The International Criminal Court has been urged to investigate possible war crimes committed by NATO member states for their role in aiding the U.S. drone war in Pakistan.
The Bureau of Investigative Journalism estimates that the hundreds of drone strikes the United States has launched on Pakistan since 2004 have killed 416-951 civilians, including as many as 200 children.
The submission brought to the Court includes 13 case studies, UK-based charity Reprieve explained to Common Dreams, including that of Kareem Khan, a Pakistani anti-drone campaigner and journalist whose son and brother were killed in a 2009 drone attack.
SCROLL TO CONTINUE WITH CONTENT
Never Miss a Beat.
Get our best delivered to your inbox.
Shahzad Akbar, lawyer for Kareem Khan and Director of legal charity the Foundation for Fundamental Rights, described him as "not only a victim, but an important voice for all other civilians killed and injured by US drone strikes."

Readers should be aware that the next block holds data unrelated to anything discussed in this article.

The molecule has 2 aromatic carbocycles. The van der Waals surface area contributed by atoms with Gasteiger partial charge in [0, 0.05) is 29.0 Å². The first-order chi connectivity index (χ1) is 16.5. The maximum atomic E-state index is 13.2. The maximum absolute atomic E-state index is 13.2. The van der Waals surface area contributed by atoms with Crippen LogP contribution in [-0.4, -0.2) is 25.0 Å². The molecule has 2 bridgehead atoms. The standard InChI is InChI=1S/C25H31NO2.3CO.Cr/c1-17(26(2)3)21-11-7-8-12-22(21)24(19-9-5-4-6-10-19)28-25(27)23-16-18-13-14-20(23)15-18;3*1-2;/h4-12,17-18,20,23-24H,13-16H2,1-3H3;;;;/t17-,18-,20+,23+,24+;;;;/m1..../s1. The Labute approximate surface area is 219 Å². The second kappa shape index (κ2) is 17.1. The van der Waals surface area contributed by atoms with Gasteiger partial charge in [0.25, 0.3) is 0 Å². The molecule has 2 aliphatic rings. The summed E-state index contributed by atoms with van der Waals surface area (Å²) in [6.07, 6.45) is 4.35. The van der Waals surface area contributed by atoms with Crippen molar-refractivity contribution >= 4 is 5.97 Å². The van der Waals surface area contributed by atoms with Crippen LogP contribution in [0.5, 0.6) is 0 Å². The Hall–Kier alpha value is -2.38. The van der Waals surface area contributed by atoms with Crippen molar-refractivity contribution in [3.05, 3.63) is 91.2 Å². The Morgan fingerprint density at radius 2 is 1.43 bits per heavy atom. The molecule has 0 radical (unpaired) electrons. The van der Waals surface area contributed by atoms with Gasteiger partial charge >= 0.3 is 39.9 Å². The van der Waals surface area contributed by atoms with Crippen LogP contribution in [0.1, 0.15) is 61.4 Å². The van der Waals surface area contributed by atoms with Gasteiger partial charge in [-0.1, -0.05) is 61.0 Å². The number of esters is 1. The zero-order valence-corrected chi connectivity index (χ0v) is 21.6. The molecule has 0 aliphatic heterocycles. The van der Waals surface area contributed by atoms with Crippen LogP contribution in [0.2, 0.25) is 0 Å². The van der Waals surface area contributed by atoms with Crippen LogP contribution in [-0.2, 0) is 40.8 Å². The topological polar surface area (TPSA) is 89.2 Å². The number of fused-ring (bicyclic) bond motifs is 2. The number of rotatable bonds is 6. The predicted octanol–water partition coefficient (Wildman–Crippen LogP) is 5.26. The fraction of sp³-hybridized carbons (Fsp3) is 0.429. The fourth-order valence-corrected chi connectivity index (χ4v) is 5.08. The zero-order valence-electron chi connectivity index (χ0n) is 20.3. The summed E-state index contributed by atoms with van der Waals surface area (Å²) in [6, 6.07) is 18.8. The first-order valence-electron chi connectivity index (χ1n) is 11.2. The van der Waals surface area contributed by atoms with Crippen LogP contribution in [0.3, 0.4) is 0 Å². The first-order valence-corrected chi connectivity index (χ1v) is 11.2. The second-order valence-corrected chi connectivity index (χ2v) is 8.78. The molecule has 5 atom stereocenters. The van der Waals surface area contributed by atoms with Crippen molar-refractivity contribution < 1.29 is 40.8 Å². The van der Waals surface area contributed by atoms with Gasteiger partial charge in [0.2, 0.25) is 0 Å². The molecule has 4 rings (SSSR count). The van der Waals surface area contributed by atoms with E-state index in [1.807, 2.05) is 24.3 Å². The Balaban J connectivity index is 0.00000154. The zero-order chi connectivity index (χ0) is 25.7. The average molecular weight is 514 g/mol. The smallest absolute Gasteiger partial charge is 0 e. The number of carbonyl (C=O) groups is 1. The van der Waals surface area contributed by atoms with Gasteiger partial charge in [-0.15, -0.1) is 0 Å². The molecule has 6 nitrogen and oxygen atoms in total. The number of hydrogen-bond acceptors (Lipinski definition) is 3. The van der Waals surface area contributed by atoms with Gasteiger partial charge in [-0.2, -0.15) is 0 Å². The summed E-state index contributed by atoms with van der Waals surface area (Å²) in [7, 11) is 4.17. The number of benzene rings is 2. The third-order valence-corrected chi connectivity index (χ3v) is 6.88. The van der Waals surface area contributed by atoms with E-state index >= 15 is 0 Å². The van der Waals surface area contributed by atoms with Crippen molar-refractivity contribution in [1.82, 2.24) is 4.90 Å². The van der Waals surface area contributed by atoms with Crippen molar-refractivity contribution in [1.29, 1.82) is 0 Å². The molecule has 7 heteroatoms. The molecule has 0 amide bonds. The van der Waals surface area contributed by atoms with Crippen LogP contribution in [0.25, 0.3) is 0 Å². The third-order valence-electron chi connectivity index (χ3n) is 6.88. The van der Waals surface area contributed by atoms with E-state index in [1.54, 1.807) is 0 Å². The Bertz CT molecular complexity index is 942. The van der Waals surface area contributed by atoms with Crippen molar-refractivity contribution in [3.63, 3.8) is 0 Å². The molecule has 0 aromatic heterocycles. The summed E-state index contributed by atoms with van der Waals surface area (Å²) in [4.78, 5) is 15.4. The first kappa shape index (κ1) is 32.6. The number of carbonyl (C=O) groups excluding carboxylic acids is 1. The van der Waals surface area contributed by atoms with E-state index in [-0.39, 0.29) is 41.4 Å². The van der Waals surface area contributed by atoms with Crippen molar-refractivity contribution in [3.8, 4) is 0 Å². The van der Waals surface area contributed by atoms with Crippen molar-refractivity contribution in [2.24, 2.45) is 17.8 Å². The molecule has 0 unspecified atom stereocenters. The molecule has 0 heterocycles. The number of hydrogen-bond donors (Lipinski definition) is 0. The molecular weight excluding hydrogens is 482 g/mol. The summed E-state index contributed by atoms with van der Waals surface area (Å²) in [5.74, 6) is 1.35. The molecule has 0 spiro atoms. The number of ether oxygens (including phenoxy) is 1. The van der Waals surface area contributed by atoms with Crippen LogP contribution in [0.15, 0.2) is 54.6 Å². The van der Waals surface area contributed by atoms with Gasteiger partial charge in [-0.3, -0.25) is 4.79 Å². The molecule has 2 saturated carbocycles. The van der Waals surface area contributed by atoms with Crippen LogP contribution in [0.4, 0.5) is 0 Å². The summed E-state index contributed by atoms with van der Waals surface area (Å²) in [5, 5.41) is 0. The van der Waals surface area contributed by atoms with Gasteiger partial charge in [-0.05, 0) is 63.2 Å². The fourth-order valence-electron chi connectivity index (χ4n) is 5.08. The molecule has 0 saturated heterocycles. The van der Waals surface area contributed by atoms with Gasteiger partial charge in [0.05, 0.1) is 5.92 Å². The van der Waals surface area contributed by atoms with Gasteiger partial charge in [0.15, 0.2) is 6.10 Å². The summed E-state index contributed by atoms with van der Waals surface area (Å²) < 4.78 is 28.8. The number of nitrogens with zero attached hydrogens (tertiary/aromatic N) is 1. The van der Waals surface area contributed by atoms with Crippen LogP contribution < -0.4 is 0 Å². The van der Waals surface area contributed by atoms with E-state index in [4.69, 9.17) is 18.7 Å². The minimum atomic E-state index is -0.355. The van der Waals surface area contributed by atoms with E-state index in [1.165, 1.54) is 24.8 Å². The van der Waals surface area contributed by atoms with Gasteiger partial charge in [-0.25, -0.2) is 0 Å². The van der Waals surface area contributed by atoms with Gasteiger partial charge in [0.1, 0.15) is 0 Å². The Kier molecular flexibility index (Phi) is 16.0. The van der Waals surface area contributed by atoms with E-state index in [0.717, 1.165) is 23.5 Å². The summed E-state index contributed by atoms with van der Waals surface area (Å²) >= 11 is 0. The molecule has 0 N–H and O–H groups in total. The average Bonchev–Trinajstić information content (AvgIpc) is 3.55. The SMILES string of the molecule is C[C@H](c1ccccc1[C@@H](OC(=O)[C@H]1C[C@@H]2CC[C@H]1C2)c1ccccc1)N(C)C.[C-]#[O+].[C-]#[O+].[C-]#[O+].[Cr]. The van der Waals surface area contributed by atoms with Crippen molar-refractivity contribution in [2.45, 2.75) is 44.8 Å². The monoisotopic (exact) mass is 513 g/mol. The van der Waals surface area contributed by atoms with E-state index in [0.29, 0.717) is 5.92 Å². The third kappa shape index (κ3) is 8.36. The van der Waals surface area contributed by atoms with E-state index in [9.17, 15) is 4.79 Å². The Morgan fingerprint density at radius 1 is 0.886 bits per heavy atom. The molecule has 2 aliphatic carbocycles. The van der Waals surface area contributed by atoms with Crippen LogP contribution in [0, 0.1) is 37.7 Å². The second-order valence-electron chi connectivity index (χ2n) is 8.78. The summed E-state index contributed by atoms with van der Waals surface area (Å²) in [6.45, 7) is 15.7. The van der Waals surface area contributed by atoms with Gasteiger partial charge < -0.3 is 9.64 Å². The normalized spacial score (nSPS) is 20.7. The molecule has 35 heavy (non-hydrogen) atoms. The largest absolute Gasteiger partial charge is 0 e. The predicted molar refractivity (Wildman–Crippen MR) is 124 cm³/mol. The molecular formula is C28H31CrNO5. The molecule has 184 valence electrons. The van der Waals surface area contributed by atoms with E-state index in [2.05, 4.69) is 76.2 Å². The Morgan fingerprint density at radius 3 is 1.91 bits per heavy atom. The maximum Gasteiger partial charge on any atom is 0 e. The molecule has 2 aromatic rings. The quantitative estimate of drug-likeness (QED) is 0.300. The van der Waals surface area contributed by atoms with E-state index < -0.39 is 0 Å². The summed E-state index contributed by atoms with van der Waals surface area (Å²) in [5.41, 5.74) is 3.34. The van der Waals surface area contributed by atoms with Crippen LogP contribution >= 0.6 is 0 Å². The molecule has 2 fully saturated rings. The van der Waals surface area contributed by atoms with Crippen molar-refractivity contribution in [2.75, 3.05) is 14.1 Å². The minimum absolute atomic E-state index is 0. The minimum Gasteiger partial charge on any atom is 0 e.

Khan, who has sued the CIA over the drone attack, was abducted two weeks ago in Pakistan ahead of a planned meeting with members of the UK, German and Dutch Parliaments and testimony at the ICC. He was released after a week, during which time he said he was tortured and interrogated about his investigations of U.S. drone strikes.
"There can surely be no doubt that facilitating the deaths of thousands of civilians – as NATO allies are doing in a plethora of ways – constitutes war crimes," Kat Craig, Reprieve’s legal director, said in a statement.
"The International Criminal Court, established specifically to hold overwhelming state power to account, is in a unique position to offer some semblance of justice to individual drone victims with nowhere else to go. They must take this complaint seriously and investigate," Craig stated.